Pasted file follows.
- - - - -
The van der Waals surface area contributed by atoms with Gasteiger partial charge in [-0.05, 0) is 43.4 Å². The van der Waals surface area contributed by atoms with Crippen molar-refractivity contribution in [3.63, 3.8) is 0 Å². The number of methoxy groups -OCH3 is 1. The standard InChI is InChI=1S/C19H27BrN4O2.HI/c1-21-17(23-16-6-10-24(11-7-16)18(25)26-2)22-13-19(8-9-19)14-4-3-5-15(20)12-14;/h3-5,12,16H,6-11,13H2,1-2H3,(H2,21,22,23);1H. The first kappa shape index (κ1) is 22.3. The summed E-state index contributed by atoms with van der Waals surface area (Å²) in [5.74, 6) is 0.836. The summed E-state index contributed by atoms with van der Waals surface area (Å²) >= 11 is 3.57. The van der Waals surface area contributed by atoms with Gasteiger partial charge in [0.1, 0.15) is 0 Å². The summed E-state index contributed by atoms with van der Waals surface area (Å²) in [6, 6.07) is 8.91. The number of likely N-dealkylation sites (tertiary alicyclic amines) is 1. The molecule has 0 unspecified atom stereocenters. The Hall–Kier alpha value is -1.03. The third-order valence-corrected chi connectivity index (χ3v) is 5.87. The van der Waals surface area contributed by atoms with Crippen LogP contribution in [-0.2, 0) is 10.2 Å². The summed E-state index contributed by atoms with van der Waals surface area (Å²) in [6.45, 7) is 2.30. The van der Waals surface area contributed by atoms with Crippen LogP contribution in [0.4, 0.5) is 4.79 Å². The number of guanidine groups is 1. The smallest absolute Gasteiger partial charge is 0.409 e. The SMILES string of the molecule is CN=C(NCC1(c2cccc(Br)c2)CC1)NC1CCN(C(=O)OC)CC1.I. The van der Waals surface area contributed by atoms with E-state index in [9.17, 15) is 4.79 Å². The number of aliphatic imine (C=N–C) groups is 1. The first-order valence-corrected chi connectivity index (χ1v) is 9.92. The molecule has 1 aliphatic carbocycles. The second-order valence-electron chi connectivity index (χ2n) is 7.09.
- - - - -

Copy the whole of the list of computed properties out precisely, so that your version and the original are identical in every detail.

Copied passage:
The van der Waals surface area contributed by atoms with Gasteiger partial charge in [-0.05, 0) is 43.4 Å². The van der Waals surface area contributed by atoms with Crippen molar-refractivity contribution in [3.63, 3.8) is 0 Å². The number of methoxy groups -OCH3 is 1. The standard InChI is InChI=1S/C19H27BrN4O2.HI/c1-21-17(23-16-6-10-24(11-7-16)18(25)26-2)22-13-19(8-9-19)14-4-3-5-15(20)12-14;/h3-5,12,16H,6-11,13H2,1-2H3,(H2,21,22,23);1H. The first kappa shape index (κ1) is 22.3. The summed E-state index contributed by atoms with van der Waals surface area (Å²) in [5.74, 6) is 0.836. The summed E-state index contributed by atoms with van der Waals surface area (Å²) >= 11 is 3.57. The van der Waals surface area contributed by atoms with Gasteiger partial charge in [0.1, 0.15) is 0 Å². The summed E-state index contributed by atoms with van der Waals surface area (Å²) in [6, 6.07) is 8.91. The number of likely N-dealkylation sites (tertiary alicyclic amines) is 1. The molecule has 0 unspecified atom stereocenters. The Hall–Kier alpha value is -1.03. The third-order valence-corrected chi connectivity index (χ3v) is 5.87. The van der Waals surface area contributed by atoms with Crippen LogP contribution in [-0.2, 0) is 10.2 Å². The summed E-state index contributed by atoms with van der Waals surface area (Å²) in [6.45, 7) is 2.30. The van der Waals surface area contributed by atoms with Crippen LogP contribution in [0.4, 0.5) is 4.79 Å². The number of guanidine groups is 1. The smallest absolute Gasteiger partial charge is 0.409 e. The SMILES string of the molecule is CN=C(NCC1(c2cccc(Br)c2)CC1)NC1CCN(C(=O)OC)CC1.I. The van der Waals surface area contributed by atoms with E-state index in [9.17, 15) is 4.79 Å². The number of aliphatic imine (C=N–C) groups is 1. The first-order valence-corrected chi connectivity index (χ1v) is 9.92. The molecule has 1 aliphatic carbocycles. The second-order valence-electron chi connectivity index (χ2n) is 7.09.